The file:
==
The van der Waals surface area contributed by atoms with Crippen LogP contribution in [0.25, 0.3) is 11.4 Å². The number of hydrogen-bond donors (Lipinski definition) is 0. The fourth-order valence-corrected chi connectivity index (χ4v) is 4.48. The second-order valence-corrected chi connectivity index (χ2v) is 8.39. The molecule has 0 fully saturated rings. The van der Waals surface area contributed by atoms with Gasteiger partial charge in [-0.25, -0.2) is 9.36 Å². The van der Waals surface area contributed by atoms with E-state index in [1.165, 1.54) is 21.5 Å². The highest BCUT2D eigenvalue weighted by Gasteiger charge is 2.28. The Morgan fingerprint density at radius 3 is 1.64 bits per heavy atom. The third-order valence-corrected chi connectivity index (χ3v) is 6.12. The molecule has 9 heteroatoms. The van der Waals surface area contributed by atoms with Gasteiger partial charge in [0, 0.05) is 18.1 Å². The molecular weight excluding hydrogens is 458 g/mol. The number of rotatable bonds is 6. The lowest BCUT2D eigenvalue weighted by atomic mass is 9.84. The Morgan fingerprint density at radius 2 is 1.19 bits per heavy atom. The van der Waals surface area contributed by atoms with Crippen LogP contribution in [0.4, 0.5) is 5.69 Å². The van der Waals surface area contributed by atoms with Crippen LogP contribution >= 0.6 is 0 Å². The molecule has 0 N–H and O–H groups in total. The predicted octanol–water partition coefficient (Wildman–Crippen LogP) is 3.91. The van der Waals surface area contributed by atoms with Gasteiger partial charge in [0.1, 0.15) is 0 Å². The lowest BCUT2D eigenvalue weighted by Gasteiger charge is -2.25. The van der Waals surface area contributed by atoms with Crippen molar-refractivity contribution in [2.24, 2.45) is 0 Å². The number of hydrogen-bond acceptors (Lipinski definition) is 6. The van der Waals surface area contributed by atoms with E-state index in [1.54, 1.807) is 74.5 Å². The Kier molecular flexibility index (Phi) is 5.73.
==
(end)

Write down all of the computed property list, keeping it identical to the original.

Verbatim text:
The van der Waals surface area contributed by atoms with Crippen LogP contribution in [0.25, 0.3) is 11.4 Å². The number of hydrogen-bond donors (Lipinski definition) is 0. The fourth-order valence-corrected chi connectivity index (χ4v) is 4.48. The second-order valence-corrected chi connectivity index (χ2v) is 8.39. The molecule has 0 fully saturated rings. The van der Waals surface area contributed by atoms with Gasteiger partial charge in [-0.25, -0.2) is 9.36 Å². The van der Waals surface area contributed by atoms with E-state index in [1.165, 1.54) is 21.5 Å². The highest BCUT2D eigenvalue weighted by Gasteiger charge is 2.28. The Morgan fingerprint density at radius 3 is 1.64 bits per heavy atom. The third-order valence-corrected chi connectivity index (χ3v) is 6.12. The molecule has 9 heteroatoms. The van der Waals surface area contributed by atoms with Gasteiger partial charge in [0, 0.05) is 18.1 Å². The molecular weight excluding hydrogens is 458 g/mol. The number of rotatable bonds is 6. The lowest BCUT2D eigenvalue weighted by atomic mass is 9.84. The Morgan fingerprint density at radius 2 is 1.19 bits per heavy atom. The van der Waals surface area contributed by atoms with Crippen LogP contribution in [0.4, 0.5) is 5.69 Å². The van der Waals surface area contributed by atoms with Crippen LogP contribution >= 0.6 is 0 Å². The molecule has 0 N–H and O–H groups in total. The predicted octanol–water partition coefficient (Wildman–Crippen LogP) is 3.91. The van der Waals surface area contributed by atoms with Gasteiger partial charge in [0.1, 0.15) is 0 Å². The lowest BCUT2D eigenvalue weighted by Gasteiger charge is -2.25. The van der Waals surface area contributed by atoms with Crippen molar-refractivity contribution in [2.24, 2.45) is 0 Å². The number of hydrogen-bond acceptors (Lipinski definition) is 6. The van der Waals surface area contributed by atoms with E-state index in [1.54, 1.807) is 74.5 Å². The Kier molecular flexibility index (Phi) is 5.73.